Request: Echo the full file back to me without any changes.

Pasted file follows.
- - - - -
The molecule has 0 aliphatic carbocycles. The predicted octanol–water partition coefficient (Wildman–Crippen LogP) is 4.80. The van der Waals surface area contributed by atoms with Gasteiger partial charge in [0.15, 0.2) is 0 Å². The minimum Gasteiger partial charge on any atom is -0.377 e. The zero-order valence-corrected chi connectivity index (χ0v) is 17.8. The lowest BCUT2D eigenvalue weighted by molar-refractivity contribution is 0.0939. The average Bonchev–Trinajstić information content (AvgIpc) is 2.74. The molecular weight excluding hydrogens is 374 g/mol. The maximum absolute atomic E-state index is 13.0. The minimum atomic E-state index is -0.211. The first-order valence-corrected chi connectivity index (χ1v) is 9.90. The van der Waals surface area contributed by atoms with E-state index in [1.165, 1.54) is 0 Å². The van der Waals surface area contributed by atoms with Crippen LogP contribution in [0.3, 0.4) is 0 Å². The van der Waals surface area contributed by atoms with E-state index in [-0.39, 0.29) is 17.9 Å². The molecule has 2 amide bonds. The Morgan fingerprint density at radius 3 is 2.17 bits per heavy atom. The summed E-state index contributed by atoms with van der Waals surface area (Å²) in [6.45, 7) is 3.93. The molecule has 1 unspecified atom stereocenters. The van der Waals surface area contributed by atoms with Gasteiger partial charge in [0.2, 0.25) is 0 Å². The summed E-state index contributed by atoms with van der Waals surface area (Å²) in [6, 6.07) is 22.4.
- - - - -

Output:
The molecule has 0 aliphatic carbocycles. The predicted octanol–water partition coefficient (Wildman–Crippen LogP) is 4.80. The van der Waals surface area contributed by atoms with Gasteiger partial charge in [0.15, 0.2) is 0 Å². The minimum Gasteiger partial charge on any atom is -0.377 e. The zero-order valence-corrected chi connectivity index (χ0v) is 17.8. The lowest BCUT2D eigenvalue weighted by molar-refractivity contribution is 0.0939. The average Bonchev–Trinajstić information content (AvgIpc) is 2.74. The molecular weight excluding hydrogens is 374 g/mol. The maximum absolute atomic E-state index is 13.0. The minimum atomic E-state index is -0.211. The first-order valence-corrected chi connectivity index (χ1v) is 9.90. The van der Waals surface area contributed by atoms with E-state index in [1.165, 1.54) is 0 Å². The van der Waals surface area contributed by atoms with Crippen LogP contribution in [0.3, 0.4) is 0 Å². The van der Waals surface area contributed by atoms with E-state index in [-0.39, 0.29) is 17.9 Å². The molecule has 2 amide bonds. The Morgan fingerprint density at radius 3 is 2.17 bits per heavy atom. The summed E-state index contributed by atoms with van der Waals surface area (Å²) in [6.45, 7) is 3.93. The molecule has 1 unspecified atom stereocenters. The van der Waals surface area contributed by atoms with Gasteiger partial charge in [0.2, 0.25) is 0 Å². The summed E-state index contributed by atoms with van der Waals surface area (Å²) in [6, 6.07) is 22.4.